Table for the Conversion of Persian Dates into Gregorian Dates

The table mainly consists of three columns in which the Gregorian dates of the first day of each Persian month are given for the several possibilities of Gregorian and Persian normal and leap years falling on each other. The difference between the Gregorian and Persian number of the year is shown in the last column, that difference being 621 for the months from Farvardin to Dey and 622 for the last two months of the Persian year, Bahman and Esfand.

To convert a Persian date into a Gregorian one first find the column in which the Persian number of the year is to be found. On top of that column find the Gregorian date of the first day of the Persian month which the date to be converted is in. Increase the year number by the number shown in the last column of the row of the Persian month.

Example

What is the Gregorian date of 10 Tir 1369 (Persian)? The number 1369 is to be found in the middle column of the table. In the upper part of that column we find 1 Tir = 22 June. The number of the Gregorian year is 1369 + 621 = 1990. Thus, 1 Tir 1369 (Persian) corresponds to 22 June 1990 (Gregorian). Going nine days ahead we find 10 Tir 1369 on 31 June 1990 which is 1 July 1990, because June has only 30 days.

 1 Farvardin22.321.320.3+621 
1 Ordibehesht22.421.420.4+621
1 Khordad23.522.521.5+621
1 Tir23.622.621.6+621
1 Mordad24.723.722.7+621
1 Shahrivar24.823.822.8+621
1 Mehr24.923.922.9+621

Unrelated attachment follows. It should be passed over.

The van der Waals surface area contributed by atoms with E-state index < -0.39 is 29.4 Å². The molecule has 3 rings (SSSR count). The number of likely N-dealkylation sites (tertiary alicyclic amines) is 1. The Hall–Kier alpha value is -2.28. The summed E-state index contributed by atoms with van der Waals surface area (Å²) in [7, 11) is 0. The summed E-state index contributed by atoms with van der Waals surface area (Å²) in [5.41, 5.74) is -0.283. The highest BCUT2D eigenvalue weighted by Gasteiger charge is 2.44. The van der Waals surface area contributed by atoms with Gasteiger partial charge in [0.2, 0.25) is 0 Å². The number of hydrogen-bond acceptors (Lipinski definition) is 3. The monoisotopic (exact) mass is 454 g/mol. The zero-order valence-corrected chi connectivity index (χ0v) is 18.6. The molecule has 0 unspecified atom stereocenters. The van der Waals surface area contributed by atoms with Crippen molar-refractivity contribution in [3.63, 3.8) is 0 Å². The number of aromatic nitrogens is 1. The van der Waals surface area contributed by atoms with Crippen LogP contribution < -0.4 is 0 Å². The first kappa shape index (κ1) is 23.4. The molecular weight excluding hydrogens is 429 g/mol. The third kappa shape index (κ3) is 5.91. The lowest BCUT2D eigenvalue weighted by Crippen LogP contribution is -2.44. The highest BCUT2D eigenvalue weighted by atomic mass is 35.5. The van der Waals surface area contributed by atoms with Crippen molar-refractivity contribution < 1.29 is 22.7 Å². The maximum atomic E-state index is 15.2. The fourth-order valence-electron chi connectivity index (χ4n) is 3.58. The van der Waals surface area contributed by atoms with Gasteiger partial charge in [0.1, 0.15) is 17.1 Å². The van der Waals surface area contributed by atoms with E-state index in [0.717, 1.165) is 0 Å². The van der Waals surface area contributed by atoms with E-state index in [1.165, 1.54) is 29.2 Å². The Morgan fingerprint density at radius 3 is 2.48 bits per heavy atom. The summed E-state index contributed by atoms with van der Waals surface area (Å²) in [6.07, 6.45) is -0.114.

1 Aban24.1023.1022.10+621
1 Azar23.1122.1121.11+621
1 Dey23.1222.1221.12+621
1 Bahman22.121.120.1+622
1 Esfand21.220.219.2+622
     
    1281 1282 1285 1286 1289   1280 1283 1284 1287 1288   1375 1379 1383 1387 1391 
    1290 1293 1294 1297 1298   1291 1292 1295 1296 1299   1395 1399 1403 1404 1407 
    1301 1302 1305 1306 1310   1300 1303 1304 1307 1308   1408 1411 1412 1415 1416 
    1314 1318 1322 1326 1330   1309 1311 1312 1313 1315   1419 1420 1423 1424 1427 
    1334 1338    1316 1317 1319 1320 1321   1428 1431 1432 1435 1436 
     1323 1324 1325 1327 1328   1437 1439 1440 1441 1443 
     1329 1331 1332 1333 1335   1444 1445 1447 1448 1449 
     1336 1337 1339 1340 1341   1451 1452 1453 1455 1456 
     1342 1343 1344 1345 1346   1457 1459 1460 1461 1463 
     1347 1348 1349 1350 1351   1464 1465 1467 1468 1469 
     1352 1353 1354 1355 1356   1470 1471 1472 1473 1474 
     1357 1358 1359 1360 1361   1475 1476 1477 1478 
     1362 1363 1364 1365 1366  
     1367 1368 1369 1370 1371  
     1372 1373 1374 1376 1377  
     1378 1380 1381 1382 1384  
     1385 1386 1388 1389 1390  
     1392 1393 1394 1396 1397  
     1398 1400 1401 1402 1405  
     1406 1409 1410 1413 1414  
     1417 1418 1421 1422 1425  
     1426 1429 1430 1433 1434  
     1438 1442 1446 1450 1454  
     1458 1462 1466 1479  

The table can also be used to convert Gregorian into Persian dates. To find out how to do this is left to the reader.